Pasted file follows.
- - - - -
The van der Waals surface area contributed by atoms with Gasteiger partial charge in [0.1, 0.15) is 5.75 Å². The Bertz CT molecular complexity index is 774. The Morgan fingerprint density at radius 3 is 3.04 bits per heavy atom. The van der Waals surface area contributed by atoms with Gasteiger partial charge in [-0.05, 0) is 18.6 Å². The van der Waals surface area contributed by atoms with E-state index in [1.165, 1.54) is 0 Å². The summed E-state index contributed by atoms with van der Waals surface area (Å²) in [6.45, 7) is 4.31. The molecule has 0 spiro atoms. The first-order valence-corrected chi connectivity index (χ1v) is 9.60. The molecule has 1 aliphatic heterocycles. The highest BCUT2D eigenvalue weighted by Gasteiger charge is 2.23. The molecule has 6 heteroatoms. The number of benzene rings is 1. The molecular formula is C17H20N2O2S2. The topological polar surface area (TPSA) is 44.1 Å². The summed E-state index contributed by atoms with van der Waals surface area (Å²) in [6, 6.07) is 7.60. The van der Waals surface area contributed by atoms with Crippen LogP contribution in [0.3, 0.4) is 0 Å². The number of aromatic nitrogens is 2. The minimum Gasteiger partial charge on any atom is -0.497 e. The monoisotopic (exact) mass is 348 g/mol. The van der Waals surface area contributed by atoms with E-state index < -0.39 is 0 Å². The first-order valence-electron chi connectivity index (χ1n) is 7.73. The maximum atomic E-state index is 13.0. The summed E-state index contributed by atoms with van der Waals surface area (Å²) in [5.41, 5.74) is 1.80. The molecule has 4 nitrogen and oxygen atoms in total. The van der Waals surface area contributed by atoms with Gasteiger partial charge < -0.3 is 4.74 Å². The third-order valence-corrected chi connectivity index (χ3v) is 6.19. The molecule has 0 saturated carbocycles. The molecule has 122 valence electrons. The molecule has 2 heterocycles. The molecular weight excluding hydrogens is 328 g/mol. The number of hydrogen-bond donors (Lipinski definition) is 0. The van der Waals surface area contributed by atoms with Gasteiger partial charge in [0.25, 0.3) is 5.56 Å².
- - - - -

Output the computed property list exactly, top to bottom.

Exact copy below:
The van der Waals surface area contributed by atoms with Gasteiger partial charge in [0.1, 0.15) is 5.75 Å². The Bertz CT molecular complexity index is 774. The Morgan fingerprint density at radius 3 is 3.04 bits per heavy atom. The van der Waals surface area contributed by atoms with Gasteiger partial charge in [-0.05, 0) is 18.6 Å². The van der Waals surface area contributed by atoms with E-state index in [1.165, 1.54) is 0 Å². The summed E-state index contributed by atoms with van der Waals surface area (Å²) in [6.45, 7) is 4.31. The molecule has 0 spiro atoms. The first-order valence-corrected chi connectivity index (χ1v) is 9.60. The molecule has 1 aliphatic heterocycles. The highest BCUT2D eigenvalue weighted by Gasteiger charge is 2.23. The molecule has 6 heteroatoms. The number of benzene rings is 1. The molecular formula is C17H20N2O2S2. The topological polar surface area (TPSA) is 44.1 Å². The summed E-state index contributed by atoms with van der Waals surface area (Å²) in [6, 6.07) is 7.60. The van der Waals surface area contributed by atoms with Crippen LogP contribution in [0.3, 0.4) is 0 Å². The number of aromatic nitrogens is 2. The minimum Gasteiger partial charge on any atom is -0.497 e. The monoisotopic (exact) mass is 348 g/mol. The van der Waals surface area contributed by atoms with E-state index < -0.39 is 0 Å². The first-order valence-electron chi connectivity index (χ1n) is 7.73. The maximum atomic E-state index is 13.0. The summed E-state index contributed by atoms with van der Waals surface area (Å²) in [5.41, 5.74) is 1.80. The molecule has 4 nitrogen and oxygen atoms in total. The van der Waals surface area contributed by atoms with Gasteiger partial charge < -0.3 is 4.74 Å². The third-order valence-corrected chi connectivity index (χ3v) is 6.19. The molecule has 0 saturated carbocycles. The molecule has 122 valence electrons. The molecule has 2 heterocycles. The molecular weight excluding hydrogens is 328 g/mol. The number of hydrogen-bond donors (Lipinski definition) is 0. The van der Waals surface area contributed by atoms with Gasteiger partial charge in [0.25, 0.3) is 5.56 Å².